Refactoring, one of my favorite subjects since it always feels good to clean up the code. As your game evolves it will be necessary to clean up some junk you left behind. This is not necessarily about tech debt but simply has to do with the software evolving. Some parts were written without the full architecture in place yet, and when it is there, it must be integrated properly. Such scenarios happen all the time and are just part of the SDLC.

In the book they say that many people believe that software is like construction. An architect provides a plan, contractors put in the foundation and infrastructure like plumbing and electricity and build the rest of the house and then people can move in and live happily ever after. Haha, here is the waterfall mindset again. I think its really nice how David and Andrew keep on bashing on this.

They say that software is like gardening, its organic. You plant things according to the current conditions but as things evolve and the seasons go by you could start to restructure things. I for one need to move my olive tree closer to the house during winter or it will freeze to death.

But Andrew and David say that business people are comfortable with the metaphor of construction because its pretty predictable, scientific and repeatable. This creates a divide between the two parties and that’s exactly what the agile movement sought to fix. They failed miserably by the way. SCRUM for all its intends and purposes has probably made the divide greater. Why? Well because SCRUM was supposed to be a software development methodology with at its core the technical practices of eXtreme Programming. But it has evolved into a project management methodology. How many scrummasters do you know who have never read code and don’t have the slightest idea what Refactoring, TDD, Paired Programming, Simple Design and CI/CD even mean? I mean, they might have heard the terms but do they actually know what they mean? I bet, most do not since that’s not what they’re thought in their expensive 2 day scrummaster class. Sorry for the rant, let’s continue with the book. I wrote a blog about this about 3 years ago, you can check it out here.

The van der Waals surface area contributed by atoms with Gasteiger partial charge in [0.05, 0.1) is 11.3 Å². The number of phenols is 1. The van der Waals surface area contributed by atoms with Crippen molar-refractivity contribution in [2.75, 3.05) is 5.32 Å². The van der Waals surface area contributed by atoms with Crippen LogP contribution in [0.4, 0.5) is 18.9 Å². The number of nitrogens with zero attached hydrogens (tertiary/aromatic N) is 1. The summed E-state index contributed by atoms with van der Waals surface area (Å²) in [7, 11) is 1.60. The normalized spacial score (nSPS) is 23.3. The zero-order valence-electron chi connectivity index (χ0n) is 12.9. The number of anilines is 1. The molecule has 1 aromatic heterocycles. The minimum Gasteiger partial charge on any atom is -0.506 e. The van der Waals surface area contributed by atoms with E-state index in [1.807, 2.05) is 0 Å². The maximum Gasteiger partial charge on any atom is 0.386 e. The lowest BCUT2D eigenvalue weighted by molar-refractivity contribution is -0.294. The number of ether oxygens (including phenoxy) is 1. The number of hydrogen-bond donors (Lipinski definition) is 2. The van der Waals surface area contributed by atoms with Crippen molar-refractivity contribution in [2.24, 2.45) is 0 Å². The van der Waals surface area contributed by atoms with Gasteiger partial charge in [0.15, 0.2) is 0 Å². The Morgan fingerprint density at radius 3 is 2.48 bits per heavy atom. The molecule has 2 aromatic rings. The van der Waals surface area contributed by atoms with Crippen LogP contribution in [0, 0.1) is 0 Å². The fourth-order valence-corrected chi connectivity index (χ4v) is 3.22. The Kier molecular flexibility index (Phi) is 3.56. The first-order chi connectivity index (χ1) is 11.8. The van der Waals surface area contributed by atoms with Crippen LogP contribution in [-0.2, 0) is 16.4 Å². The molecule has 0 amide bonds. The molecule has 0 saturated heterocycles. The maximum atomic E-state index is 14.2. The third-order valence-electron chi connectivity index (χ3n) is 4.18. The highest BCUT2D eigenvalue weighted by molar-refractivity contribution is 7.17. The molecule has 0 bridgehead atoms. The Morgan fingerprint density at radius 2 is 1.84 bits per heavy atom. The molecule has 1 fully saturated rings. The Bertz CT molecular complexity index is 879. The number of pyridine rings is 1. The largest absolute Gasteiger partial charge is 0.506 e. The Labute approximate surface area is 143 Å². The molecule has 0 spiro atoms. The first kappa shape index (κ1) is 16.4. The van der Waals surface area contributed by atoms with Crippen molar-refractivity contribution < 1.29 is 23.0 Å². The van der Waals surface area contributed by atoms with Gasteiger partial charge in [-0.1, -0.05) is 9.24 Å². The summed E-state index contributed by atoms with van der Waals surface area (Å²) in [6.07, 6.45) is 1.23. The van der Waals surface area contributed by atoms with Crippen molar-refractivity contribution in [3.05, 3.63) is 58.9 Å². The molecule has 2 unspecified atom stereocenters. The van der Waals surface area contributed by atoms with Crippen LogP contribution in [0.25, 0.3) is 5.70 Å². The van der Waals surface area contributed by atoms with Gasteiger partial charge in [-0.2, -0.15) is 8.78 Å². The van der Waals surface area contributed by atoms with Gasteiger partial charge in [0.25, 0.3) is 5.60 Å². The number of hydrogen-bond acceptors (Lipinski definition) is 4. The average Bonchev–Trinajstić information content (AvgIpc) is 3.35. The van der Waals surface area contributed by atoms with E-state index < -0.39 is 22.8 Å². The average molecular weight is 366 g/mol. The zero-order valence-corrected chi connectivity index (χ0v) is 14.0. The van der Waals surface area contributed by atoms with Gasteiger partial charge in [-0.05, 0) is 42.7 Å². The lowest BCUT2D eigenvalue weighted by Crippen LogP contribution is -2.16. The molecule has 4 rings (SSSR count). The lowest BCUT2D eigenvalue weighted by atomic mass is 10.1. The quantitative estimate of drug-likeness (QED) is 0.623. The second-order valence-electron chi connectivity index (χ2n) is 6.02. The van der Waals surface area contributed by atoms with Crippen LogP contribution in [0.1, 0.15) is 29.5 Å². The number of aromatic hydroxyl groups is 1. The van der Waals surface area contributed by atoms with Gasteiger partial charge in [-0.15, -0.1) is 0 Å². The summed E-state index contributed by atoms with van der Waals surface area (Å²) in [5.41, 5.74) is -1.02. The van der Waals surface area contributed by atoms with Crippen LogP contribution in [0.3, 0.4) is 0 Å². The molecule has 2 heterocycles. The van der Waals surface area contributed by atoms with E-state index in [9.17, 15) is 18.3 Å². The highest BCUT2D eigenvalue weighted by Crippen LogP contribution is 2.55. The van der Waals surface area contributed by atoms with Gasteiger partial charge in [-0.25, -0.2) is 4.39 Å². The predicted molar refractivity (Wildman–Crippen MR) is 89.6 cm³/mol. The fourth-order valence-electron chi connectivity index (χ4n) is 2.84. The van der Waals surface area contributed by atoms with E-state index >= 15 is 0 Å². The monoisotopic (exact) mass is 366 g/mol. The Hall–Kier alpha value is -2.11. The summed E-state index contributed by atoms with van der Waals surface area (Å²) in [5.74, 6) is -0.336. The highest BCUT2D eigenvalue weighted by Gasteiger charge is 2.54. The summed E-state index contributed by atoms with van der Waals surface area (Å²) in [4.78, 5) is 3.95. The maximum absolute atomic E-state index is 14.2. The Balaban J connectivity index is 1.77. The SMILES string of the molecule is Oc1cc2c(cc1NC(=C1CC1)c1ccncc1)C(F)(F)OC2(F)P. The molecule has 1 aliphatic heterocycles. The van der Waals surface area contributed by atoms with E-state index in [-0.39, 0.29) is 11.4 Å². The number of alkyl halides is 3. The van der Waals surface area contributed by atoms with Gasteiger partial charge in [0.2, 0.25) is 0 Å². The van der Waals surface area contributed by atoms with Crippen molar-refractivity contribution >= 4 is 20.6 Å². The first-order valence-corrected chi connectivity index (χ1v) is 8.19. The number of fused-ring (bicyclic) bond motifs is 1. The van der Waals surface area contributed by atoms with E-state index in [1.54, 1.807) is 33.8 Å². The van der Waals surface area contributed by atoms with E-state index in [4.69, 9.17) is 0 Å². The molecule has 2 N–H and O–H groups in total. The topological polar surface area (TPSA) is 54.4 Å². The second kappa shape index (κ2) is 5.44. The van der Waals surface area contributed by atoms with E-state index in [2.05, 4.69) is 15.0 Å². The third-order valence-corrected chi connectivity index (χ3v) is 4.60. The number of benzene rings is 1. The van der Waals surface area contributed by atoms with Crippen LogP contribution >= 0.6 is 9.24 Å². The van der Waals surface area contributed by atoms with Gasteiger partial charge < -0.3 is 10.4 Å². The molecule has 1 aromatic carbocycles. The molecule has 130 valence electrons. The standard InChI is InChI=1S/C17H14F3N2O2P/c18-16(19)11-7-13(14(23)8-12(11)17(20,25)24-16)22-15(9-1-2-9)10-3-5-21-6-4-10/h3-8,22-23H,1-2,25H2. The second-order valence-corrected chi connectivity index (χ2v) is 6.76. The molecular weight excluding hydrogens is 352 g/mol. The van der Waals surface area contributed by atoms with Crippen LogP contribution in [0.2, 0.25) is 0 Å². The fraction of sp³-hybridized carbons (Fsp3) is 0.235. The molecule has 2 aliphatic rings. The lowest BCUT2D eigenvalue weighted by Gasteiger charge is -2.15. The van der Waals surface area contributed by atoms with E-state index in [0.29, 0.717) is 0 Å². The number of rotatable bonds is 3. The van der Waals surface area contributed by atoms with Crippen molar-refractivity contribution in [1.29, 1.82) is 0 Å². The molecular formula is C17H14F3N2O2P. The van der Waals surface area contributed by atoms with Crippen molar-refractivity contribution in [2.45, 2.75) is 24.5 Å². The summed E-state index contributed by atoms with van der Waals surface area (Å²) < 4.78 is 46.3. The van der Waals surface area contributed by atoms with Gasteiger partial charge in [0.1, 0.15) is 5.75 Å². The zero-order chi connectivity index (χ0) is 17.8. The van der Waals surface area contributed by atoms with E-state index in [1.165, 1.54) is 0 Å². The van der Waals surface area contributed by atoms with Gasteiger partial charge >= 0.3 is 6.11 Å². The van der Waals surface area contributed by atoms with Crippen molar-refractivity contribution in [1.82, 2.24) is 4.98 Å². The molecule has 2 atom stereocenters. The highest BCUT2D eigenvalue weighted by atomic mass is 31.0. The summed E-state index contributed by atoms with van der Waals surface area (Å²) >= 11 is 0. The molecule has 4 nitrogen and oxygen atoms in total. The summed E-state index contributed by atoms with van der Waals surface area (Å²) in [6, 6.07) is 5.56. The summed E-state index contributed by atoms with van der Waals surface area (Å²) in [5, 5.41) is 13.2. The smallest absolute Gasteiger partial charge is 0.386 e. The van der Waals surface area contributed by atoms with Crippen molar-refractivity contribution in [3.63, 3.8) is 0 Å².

When Should You Refactor

David and Andrew provide us with some reasons to refactor code. Reasons might involve, but are not limited to fixing duplication, Nonorthogonal design. Remember orthogonality? Orthogonal design means that things are decoupled and compartmentalized properly. Nonortogonal design means the spaghetti monster lives inside you steaming bowl of code. You should also refactor when the code was written with outdated knowledge. Software evolves, requirements change and you and your team’s knowledge of the problem and the domain increases. The code you write needs to keep up with these changes. And last, David and Andrew say that you can refactor code for performance reasons. Haha, yes you will probably do this many times over.

They say that refactoring is an exercise in pain management haha. I think that’s a great metaphor. Refactoring can be very, very painful since the code is always, almost working but now you need to torn it up. Many developers are still reluctant to ripping things up. Even when there’s a couple of hairs stuck in that bandage, get over it, rip it of and refactor and clean the code. In the end, things will be better.


Real-World Complications

A common problem with refactoring is of course that it takes time. Have you ever approached your superior telling him the code works but you need time to refactor? Well if they have some level of technical understanding they will comply with your offer. But most of the time they will tell you to, as Elon says: go fuck yourself!